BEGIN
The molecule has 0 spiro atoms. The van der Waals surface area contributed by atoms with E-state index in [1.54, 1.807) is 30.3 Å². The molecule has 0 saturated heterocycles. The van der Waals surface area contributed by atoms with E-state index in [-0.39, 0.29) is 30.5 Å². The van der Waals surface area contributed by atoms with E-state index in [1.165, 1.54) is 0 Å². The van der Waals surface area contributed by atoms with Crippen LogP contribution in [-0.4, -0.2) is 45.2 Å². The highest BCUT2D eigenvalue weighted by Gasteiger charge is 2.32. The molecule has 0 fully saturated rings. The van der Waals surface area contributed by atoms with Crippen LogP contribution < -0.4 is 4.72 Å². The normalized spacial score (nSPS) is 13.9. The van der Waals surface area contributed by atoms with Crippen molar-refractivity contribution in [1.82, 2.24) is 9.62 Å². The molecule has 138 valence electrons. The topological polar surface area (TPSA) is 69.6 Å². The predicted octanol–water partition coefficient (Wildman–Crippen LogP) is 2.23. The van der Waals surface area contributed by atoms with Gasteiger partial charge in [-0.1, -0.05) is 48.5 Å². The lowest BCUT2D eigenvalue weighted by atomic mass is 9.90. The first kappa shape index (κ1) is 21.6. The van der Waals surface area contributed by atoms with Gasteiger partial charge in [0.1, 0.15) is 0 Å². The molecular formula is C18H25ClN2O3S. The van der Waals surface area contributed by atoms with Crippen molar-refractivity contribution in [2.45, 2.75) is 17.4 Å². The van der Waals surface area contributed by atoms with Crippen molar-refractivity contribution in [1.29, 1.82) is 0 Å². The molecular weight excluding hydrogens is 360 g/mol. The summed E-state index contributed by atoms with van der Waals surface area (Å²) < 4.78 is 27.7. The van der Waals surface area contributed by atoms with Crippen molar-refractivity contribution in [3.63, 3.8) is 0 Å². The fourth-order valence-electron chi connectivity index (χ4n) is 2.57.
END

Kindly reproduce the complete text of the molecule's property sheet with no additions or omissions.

The molecule has 0 spiro atoms. The van der Waals surface area contributed by atoms with E-state index in [1.54, 1.807) is 30.3 Å². The molecule has 0 saturated heterocycles. The van der Waals surface area contributed by atoms with E-state index in [-0.39, 0.29) is 30.5 Å². The van der Waals surface area contributed by atoms with E-state index in [1.165, 1.54) is 0 Å². The van der Waals surface area contributed by atoms with Crippen LogP contribution in [-0.4, -0.2) is 45.2 Å². The highest BCUT2D eigenvalue weighted by Gasteiger charge is 2.32. The molecule has 0 fully saturated rings. The van der Waals surface area contributed by atoms with Crippen LogP contribution < -0.4 is 4.72 Å². The normalized spacial score (nSPS) is 13.9. The van der Waals surface area contributed by atoms with Crippen molar-refractivity contribution in [1.82, 2.24) is 9.62 Å². The molecule has 138 valence electrons. The topological polar surface area (TPSA) is 69.6 Å². The predicted octanol–water partition coefficient (Wildman–Crippen LogP) is 2.23. The van der Waals surface area contributed by atoms with Gasteiger partial charge in [-0.1, -0.05) is 48.5 Å². The lowest BCUT2D eigenvalue weighted by atomic mass is 9.90. The first kappa shape index (κ1) is 21.6. The van der Waals surface area contributed by atoms with Gasteiger partial charge in [0.1, 0.15) is 0 Å². The molecular formula is C18H25ClN2O3S. The van der Waals surface area contributed by atoms with Crippen molar-refractivity contribution in [2.45, 2.75) is 17.4 Å². The van der Waals surface area contributed by atoms with Crippen molar-refractivity contribution in [1.29, 1.82) is 0 Å². The molecular weight excluding hydrogens is 360 g/mol. The summed E-state index contributed by atoms with van der Waals surface area (Å²) < 4.78 is 27.7. The van der Waals surface area contributed by atoms with Crippen molar-refractivity contribution in [3.63, 3.8) is 0 Å². The fourth-order valence-electron chi connectivity index (χ4n) is 2.57.